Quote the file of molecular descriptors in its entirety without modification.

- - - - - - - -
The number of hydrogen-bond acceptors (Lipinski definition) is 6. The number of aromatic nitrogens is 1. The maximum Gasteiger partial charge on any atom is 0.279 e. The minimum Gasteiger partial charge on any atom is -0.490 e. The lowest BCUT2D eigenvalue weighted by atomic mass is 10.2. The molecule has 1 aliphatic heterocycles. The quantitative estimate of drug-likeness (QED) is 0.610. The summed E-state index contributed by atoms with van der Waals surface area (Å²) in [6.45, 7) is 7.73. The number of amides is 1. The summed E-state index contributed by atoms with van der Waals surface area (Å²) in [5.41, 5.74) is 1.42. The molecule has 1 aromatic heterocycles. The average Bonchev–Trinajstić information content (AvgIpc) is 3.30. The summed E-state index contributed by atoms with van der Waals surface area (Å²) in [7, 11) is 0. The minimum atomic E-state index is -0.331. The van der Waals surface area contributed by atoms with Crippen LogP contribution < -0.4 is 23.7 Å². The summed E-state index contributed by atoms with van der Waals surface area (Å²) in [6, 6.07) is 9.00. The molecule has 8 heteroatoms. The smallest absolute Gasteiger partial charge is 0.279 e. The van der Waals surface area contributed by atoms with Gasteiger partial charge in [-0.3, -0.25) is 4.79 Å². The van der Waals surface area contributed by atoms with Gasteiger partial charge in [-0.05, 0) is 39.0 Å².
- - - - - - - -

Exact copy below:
The number of hydrogen-bond acceptors (Lipinski definition) is 6. The number of aromatic nitrogens is 1. The maximum Gasteiger partial charge on any atom is 0.279 e. The minimum Gasteiger partial charge on any atom is -0.490 e. The lowest BCUT2D eigenvalue weighted by atomic mass is 10.2. The molecule has 1 aliphatic heterocycles. The quantitative estimate of drug-likeness (QED) is 0.610. The summed E-state index contributed by atoms with van der Waals surface area (Å²) in [6.45, 7) is 7.73. The number of amides is 1. The summed E-state index contributed by atoms with van der Waals surface area (Å²) in [5.41, 5.74) is 1.42. The molecule has 1 aromatic heterocycles. The average Bonchev–Trinajstić information content (AvgIpc) is 3.30. The summed E-state index contributed by atoms with van der Waals surface area (Å²) in [7, 11) is 0. The minimum atomic E-state index is -0.331. The van der Waals surface area contributed by atoms with Crippen LogP contribution < -0.4 is 23.7 Å². The summed E-state index contributed by atoms with van der Waals surface area (Å²) in [6, 6.07) is 9.00. The molecule has 8 heteroatoms. The smallest absolute Gasteiger partial charge is 0.279 e. The van der Waals surface area contributed by atoms with Gasteiger partial charge in [-0.3, -0.25) is 4.79 Å². The van der Waals surface area contributed by atoms with Gasteiger partial charge in [-0.05, 0) is 39.0 Å².